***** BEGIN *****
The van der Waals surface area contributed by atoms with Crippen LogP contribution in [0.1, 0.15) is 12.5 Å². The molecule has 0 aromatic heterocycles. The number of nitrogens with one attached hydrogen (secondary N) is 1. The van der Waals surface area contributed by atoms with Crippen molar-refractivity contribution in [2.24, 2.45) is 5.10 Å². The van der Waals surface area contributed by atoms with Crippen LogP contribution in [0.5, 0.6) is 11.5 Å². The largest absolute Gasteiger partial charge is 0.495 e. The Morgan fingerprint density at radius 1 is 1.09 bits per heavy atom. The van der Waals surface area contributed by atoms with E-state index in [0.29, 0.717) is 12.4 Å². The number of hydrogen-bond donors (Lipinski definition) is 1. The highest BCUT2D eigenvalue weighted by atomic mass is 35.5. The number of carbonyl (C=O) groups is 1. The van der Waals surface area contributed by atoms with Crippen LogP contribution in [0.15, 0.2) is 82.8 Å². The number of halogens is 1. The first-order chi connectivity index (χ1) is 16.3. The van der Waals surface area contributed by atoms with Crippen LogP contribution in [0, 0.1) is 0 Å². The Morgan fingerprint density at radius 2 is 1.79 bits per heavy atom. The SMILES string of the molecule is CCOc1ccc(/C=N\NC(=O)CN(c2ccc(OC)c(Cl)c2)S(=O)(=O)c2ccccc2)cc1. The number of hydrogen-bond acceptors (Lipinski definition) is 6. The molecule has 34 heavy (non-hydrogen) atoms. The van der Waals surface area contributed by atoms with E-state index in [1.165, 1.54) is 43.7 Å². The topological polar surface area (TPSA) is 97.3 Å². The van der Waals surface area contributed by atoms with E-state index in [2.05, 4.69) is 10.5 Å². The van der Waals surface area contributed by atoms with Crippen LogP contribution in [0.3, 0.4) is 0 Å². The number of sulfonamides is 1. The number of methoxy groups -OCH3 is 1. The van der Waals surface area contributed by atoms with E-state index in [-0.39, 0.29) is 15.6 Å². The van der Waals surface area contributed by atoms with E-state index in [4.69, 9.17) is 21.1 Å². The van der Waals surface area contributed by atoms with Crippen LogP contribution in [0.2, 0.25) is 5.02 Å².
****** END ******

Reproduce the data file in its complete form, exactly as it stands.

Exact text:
The van der Waals surface area contributed by atoms with Crippen LogP contribution in [0.1, 0.15) is 12.5 Å². The molecule has 0 aromatic heterocycles. The number of nitrogens with one attached hydrogen (secondary N) is 1. The van der Waals surface area contributed by atoms with Crippen molar-refractivity contribution in [2.24, 2.45) is 5.10 Å². The van der Waals surface area contributed by atoms with Crippen LogP contribution in [0.5, 0.6) is 11.5 Å². The largest absolute Gasteiger partial charge is 0.495 e. The Morgan fingerprint density at radius 1 is 1.09 bits per heavy atom. The van der Waals surface area contributed by atoms with E-state index in [0.29, 0.717) is 12.4 Å². The number of hydrogen-bond donors (Lipinski definition) is 1. The highest BCUT2D eigenvalue weighted by atomic mass is 35.5. The number of carbonyl (C=O) groups is 1. The van der Waals surface area contributed by atoms with Crippen LogP contribution in [0.15, 0.2) is 82.8 Å². The number of halogens is 1. The first-order chi connectivity index (χ1) is 16.3. The van der Waals surface area contributed by atoms with Crippen LogP contribution in [0, 0.1) is 0 Å². The Morgan fingerprint density at radius 2 is 1.79 bits per heavy atom. The SMILES string of the molecule is CCOc1ccc(/C=N\NC(=O)CN(c2ccc(OC)c(Cl)c2)S(=O)(=O)c2ccccc2)cc1. The number of hydrogen-bond acceptors (Lipinski definition) is 6. The molecule has 34 heavy (non-hydrogen) atoms. The van der Waals surface area contributed by atoms with E-state index in [1.165, 1.54) is 43.7 Å². The topological polar surface area (TPSA) is 97.3 Å². The van der Waals surface area contributed by atoms with E-state index in [2.05, 4.69) is 10.5 Å². The van der Waals surface area contributed by atoms with Crippen LogP contribution in [0.3, 0.4) is 0 Å². The number of sulfonamides is 1. The number of methoxy groups -OCH3 is 1. The van der Waals surface area contributed by atoms with E-state index in [-0.39, 0.29) is 15.6 Å². The van der Waals surface area contributed by atoms with E-state index in [4.69, 9.17) is 21.1 Å². The van der Waals surface area contributed by atoms with Crippen LogP contribution in [0.2, 0.25) is 5.02 Å².